But as the constraints on women have relaxed, it's become ever clearer that subtractive masculinity is fragile and unstable. It's fragile, because as women are seen doing more things, the set of safely-masculine activities or qualities keeps shrinking. And it's unstable, because whether something is "masculine" or not is not actually based on male actions, it's based on what women *don't* do. Any time your identity is based on what other people do, you've got a problem. So boys see themselves having a choice between doing things that are in some way repellent (so that girls naturally wouldn't want to do them), or trying to control or restrict girls from doing "boy things", to keep those things safe from accusations of "girliness".
This is definitely a case where #notallmen is significant. Most of the men commenting here at Obsidian Wings are adults, who've worked out your own ideas of how men should behave -- enough so that I bet most of you would just laugh in the face of a guy who called you "pussified" for doing something like holding a purse or changing a baby's diaper or crying when you're really sad. You're (for the most part) too mature to feel threatened by things like that -- and that's probably why Obsidian Wings is one of the few places on the internet where Lewis' Law is *not* in force.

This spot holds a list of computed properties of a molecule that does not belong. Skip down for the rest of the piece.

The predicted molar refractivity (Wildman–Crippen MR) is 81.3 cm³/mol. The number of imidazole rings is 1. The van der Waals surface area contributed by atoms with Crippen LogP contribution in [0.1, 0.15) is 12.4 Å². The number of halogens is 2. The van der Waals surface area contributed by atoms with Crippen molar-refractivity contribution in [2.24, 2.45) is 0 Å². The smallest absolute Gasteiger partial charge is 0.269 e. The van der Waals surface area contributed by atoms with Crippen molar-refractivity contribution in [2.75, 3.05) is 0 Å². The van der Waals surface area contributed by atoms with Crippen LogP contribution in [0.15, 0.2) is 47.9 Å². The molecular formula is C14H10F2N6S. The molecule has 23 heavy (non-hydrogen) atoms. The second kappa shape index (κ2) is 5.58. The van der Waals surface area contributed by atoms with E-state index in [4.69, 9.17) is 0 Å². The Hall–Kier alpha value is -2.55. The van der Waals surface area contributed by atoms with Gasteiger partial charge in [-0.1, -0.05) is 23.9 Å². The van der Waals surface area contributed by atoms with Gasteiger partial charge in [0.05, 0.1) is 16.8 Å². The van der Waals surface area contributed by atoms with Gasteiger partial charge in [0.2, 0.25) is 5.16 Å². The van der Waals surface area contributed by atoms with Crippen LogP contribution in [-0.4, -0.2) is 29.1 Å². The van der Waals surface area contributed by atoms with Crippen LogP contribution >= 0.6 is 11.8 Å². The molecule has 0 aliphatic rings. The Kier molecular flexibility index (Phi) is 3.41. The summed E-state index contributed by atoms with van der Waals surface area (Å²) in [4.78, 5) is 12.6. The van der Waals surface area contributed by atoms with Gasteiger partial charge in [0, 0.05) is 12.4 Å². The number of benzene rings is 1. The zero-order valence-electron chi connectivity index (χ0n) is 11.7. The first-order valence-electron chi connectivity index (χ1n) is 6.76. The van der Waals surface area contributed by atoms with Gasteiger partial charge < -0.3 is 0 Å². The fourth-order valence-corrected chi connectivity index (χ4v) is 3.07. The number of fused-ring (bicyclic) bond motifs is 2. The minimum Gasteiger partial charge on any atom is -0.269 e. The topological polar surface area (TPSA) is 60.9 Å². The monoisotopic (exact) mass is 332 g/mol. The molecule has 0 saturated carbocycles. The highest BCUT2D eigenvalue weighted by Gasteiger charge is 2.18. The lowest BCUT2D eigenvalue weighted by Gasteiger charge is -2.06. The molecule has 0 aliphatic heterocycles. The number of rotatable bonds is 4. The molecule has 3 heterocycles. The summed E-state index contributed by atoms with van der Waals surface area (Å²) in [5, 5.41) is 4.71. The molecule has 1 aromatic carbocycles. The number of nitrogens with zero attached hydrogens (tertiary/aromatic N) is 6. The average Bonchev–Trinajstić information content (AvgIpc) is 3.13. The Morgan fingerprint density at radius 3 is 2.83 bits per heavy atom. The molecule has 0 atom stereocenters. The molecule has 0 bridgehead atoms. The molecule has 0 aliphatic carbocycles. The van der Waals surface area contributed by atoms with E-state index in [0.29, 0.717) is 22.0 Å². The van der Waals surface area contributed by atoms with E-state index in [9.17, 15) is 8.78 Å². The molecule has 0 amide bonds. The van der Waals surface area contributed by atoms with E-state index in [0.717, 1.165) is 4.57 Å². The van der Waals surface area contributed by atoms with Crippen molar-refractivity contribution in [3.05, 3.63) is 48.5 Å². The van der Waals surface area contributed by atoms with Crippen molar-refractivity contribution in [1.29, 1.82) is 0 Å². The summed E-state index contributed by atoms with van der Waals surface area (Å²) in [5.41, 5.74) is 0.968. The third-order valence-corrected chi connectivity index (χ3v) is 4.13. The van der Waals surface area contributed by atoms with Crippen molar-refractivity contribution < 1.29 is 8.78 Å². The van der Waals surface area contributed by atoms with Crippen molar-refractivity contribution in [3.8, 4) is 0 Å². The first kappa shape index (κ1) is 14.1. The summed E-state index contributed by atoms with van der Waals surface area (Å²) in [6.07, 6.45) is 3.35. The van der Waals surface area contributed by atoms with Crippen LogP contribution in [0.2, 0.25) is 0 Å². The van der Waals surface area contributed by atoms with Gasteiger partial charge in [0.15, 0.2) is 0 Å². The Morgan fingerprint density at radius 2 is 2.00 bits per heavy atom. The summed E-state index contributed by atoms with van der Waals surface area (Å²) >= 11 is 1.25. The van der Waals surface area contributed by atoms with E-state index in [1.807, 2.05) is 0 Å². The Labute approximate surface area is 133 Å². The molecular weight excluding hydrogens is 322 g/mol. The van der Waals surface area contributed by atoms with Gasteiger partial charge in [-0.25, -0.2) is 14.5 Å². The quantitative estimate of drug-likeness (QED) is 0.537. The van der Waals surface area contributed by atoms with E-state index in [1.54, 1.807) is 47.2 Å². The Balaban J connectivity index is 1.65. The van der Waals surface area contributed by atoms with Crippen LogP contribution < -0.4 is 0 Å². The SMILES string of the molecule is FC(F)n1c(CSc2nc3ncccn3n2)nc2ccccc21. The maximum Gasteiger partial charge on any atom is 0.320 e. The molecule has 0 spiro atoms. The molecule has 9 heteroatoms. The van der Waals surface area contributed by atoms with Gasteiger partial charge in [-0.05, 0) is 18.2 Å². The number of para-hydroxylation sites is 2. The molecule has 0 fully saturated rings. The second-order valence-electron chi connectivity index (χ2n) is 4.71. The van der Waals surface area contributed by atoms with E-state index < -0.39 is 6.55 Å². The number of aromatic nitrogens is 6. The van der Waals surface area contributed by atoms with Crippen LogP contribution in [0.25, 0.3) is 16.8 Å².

So now when I ask you whether you agree that our culture's construction of masculinity is subtractive, I'm really *not* asking about you personally, but about your experiences when you were growing up, or what you see in boys or immature men now.
I'm also asking about other cultures, because I don't think subtractive masculinity is a universal. When I started noticing manga and anime (back in the 90s), I was struck by how much wider the range of masculine behavior, body types, colors, etc., seemed to be in Japanese material than in American comics and animation. It's as though the line between masculine and feminine in US culture is foggy, so the only way to be safely masculine is to exaggerate certain "core" traits:
Most of the male Young Avengers characters have exaggerated upper-body musculature. The Naruto characters have body types that are much more normal -- even though both groups are super-powered fighters, and both series are for the young male audience.
My guess is that Japanese culture constructs masculinity (and femininity) to have a harder, clearer line between them, so it's possible for a Japanese boy to go closer to his side of the line and still be safely masculine. I'd like to hear more informed opinions, though.